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Temporal trends and predictors of salvage cancer treatment after failure following radical prostatectomy or radiation therapy: an analysis from the CaPSURE registry.



Prostate cancer treatment after failure of primary therapy by either radical prostatectomy or radiation therapy can vary greatly. This study sought to determine trends and predictors of salvage treatment after failure of primary treatment in a community cohort over the past 10 years.


From the community-based Cancer of the Prostate Strategic Urologic Research Endeavor (CaPSURE) database, 6275 patients were identified who initiated a form of primary treatment for prostate cancer; 839 of these were identified as failing treatment by biochemical recurrence or initiation of secondary treatment between 2000 and 2010. Salvage therapy was categorized as either systemic, local, or none. Patient characteristics were tested for association with salvage therapy using analysis of variance, Pearson chi-square tests, and multinomial logistic regression analysis.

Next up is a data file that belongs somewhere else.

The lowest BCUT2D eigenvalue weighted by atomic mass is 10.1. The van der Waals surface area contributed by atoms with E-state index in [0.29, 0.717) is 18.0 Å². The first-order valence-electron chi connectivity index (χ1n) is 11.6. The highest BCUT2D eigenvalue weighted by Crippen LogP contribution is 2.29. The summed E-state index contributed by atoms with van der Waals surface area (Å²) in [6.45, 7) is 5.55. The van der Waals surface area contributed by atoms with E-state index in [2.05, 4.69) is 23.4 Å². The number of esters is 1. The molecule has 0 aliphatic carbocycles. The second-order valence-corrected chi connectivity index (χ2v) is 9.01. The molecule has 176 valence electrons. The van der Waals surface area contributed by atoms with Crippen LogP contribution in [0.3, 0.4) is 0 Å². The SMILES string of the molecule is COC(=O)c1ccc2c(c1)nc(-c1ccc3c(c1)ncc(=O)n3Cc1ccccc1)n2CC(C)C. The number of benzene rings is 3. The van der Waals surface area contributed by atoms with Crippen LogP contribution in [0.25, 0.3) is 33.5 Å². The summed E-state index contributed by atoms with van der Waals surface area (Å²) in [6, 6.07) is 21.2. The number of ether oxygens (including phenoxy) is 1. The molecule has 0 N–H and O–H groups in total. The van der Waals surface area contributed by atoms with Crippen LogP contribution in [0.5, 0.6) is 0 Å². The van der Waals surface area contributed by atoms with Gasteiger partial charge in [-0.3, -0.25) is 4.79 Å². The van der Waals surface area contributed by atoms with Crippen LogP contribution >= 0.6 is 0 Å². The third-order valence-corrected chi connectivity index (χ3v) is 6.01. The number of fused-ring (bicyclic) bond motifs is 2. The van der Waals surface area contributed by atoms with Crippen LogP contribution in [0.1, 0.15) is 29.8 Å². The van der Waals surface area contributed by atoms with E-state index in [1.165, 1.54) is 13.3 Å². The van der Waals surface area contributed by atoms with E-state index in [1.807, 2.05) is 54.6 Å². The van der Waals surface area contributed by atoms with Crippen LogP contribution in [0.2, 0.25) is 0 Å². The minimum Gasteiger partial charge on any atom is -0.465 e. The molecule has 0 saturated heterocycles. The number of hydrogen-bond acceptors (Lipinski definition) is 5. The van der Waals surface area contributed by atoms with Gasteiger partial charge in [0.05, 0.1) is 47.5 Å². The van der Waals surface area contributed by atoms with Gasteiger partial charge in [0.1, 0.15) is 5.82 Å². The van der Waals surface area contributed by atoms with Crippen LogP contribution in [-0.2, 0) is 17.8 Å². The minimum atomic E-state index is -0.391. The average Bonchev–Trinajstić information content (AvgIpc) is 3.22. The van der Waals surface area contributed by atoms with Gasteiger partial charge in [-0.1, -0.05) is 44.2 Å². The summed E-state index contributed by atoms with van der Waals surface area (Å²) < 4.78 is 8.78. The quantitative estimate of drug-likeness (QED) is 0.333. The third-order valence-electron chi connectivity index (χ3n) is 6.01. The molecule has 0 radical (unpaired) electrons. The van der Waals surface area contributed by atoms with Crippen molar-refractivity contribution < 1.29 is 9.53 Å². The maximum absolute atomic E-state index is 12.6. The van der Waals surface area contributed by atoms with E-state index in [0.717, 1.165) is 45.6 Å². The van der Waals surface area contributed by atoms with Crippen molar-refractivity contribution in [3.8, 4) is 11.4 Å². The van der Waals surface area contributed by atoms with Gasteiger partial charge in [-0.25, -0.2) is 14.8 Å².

Of the 839 patients identified as failing therapy, 390 (47%), 146 (17%), and 303 (36%) received systemic, local, or no salvage therapy, respectively. Type of primary treatment received was associated with type of salvage therapy (P < .01). There has been an increasing trend in the use of local salvage therapy over the past 10 years (P = .04). Primary treatment type and biopsy Gleason score were significantly associated with type of salvage therapy.


The use of local salvage therapy has increased over the past decade, whereas the use of systemic salvage therapy has declined. Primary treatment is an important factor in determining which type of salvage therapy a patient will receive.

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